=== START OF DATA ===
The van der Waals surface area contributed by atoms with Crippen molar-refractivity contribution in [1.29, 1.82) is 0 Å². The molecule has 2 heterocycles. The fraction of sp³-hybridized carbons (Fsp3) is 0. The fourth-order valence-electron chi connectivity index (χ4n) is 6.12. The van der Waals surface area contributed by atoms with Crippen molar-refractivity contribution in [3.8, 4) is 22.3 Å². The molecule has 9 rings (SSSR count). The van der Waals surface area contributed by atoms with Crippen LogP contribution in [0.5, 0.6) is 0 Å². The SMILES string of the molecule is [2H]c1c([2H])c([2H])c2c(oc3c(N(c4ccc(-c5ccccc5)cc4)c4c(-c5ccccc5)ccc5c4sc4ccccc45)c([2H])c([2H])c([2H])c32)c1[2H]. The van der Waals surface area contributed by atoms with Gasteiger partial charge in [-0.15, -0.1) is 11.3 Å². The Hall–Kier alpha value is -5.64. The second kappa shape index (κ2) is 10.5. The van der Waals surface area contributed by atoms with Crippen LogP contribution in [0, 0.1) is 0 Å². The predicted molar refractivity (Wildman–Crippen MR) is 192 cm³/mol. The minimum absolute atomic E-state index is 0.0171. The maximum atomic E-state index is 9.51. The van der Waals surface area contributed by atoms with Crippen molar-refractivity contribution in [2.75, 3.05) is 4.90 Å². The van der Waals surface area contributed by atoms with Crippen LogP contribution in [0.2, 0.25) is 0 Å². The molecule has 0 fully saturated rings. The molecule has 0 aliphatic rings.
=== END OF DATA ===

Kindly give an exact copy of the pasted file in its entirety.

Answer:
The van der Waals surface area contributed by atoms with Crippen molar-refractivity contribution in [1.29, 1.82) is 0 Å². The molecule has 2 heterocycles. The fraction of sp³-hybridized carbons (Fsp3) is 0. The fourth-order valence-electron chi connectivity index (χ4n) is 6.12. The van der Waals surface area contributed by atoms with Crippen molar-refractivity contribution in [3.8, 4) is 22.3 Å². The molecule has 9 rings (SSSR count). The van der Waals surface area contributed by atoms with Crippen LogP contribution in [0.5, 0.6) is 0 Å². The SMILES string of the molecule is [2H]c1c([2H])c([2H])c2c(oc3c(N(c4ccc(-c5ccccc5)cc4)c4c(-c5ccccc5)ccc5c4sc4ccccc45)c([2H])c([2H])c([2H])c32)c1[2H]. The van der Waals surface area contributed by atoms with Gasteiger partial charge in [-0.15, -0.1) is 11.3 Å². The Hall–Kier alpha value is -5.64. The second kappa shape index (κ2) is 10.5. The van der Waals surface area contributed by atoms with Crippen LogP contribution in [0, 0.1) is 0 Å². The predicted molar refractivity (Wildman–Crippen MR) is 192 cm³/mol. The minimum absolute atomic E-state index is 0.0171. The maximum atomic E-state index is 9.51. The van der Waals surface area contributed by atoms with Crippen molar-refractivity contribution in [2.75, 3.05) is 4.90 Å². The van der Waals surface area contributed by atoms with Crippen LogP contribution in [0.2, 0.25) is 0 Å². The molecule has 0 fully saturated rings. The molecule has 0 aliphatic rings.